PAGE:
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Vet Microbiol. 2009 May 12;136(3-4):306-13. doi: 10.1016/j.vetmic.2008.11.025. Epub 2008 Dec 6.

Pathogenesis of Mycobacterium avium subsp. paratuberculosis in neonatal calves after oral or intraperitoneal experimental infection.

Author information

1
USDA-ARS, National Animal Disease Center, Ames, IA 50010, United States. judy.stabel@ars.usda.gov

Abstract

Understanding the host response to Mycobacterium avium subsp. paratuberculosis is critical to the development of effective vaccines and therapeutics for the control of this disease in the field. The current study compared the effectiveness of oral and intraperitoneal (IP) methods of experimental inoculation and two strains of M. avium subsp. paratuberculosis (strain K-10 and clinical isolate 509) on the level of infection and lesion development. Calves were inoculated with 4x10(11) to 8x10(12)cfu live bacteria, depending upon treatment group. Fecal shedding of M. avium subsp. paratuberculosis was minimal and infrequent over the course of the study for calves that received strain K-10 (oral and IP), however, calves orally inoculated with the clinical isolate shed high numbers of bacteria in their feces up to 4 months post-inoculation. Colonization was present in a number of intestinal tissues and lymph nodes with the lowest number of affected tissues in the IP calves and the highest for calves receiving the clinical isolate via oral inoculation. Microscopic lesions were predominantly found in the ileal and jejunal sections of small intestine and their associated lymph nodes, as well as the ileocecal valve and node. These data suggest that a variety of experimental infection regimes can be effective but oral inoculation with a clinical isolate may result in greater colonization of tissues and fecal shedding of M. avium subsp. paratuberculosis.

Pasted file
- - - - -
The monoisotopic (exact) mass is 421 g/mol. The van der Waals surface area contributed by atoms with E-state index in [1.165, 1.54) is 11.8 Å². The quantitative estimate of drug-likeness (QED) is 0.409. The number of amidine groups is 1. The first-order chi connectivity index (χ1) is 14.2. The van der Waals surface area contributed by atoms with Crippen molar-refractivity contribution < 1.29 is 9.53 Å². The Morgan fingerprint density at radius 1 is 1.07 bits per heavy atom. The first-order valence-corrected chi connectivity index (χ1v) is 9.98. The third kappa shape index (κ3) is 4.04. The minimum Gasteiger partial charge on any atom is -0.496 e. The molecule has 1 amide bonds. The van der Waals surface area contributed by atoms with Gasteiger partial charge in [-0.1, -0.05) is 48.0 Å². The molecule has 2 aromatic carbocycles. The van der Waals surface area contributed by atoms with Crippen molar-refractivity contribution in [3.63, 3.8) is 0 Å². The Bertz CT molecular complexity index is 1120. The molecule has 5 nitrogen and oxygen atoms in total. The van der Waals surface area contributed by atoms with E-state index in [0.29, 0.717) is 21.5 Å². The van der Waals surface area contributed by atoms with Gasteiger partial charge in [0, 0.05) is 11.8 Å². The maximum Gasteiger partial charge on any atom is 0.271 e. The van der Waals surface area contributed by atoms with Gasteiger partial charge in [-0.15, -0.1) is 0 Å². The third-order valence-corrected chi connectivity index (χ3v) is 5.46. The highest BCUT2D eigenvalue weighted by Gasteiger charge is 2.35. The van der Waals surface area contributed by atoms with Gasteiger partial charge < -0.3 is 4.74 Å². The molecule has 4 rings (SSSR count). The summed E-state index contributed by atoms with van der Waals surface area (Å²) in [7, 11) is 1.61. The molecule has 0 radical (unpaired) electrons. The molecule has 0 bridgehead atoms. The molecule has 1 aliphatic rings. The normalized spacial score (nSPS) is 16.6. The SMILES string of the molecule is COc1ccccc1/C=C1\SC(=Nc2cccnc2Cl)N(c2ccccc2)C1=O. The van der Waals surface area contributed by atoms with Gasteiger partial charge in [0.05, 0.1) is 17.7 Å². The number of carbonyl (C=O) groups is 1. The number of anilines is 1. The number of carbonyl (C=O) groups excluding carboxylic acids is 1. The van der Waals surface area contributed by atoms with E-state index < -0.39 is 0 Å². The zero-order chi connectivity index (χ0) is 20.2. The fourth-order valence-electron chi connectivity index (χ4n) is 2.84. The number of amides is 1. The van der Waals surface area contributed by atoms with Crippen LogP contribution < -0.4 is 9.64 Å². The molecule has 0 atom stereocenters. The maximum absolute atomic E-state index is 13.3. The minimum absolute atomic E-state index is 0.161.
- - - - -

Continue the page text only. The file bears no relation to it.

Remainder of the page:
PMID:
19135813
DOI:
10.1016/j.vetmic.2008.11.025
[Indexed for MEDLINE]

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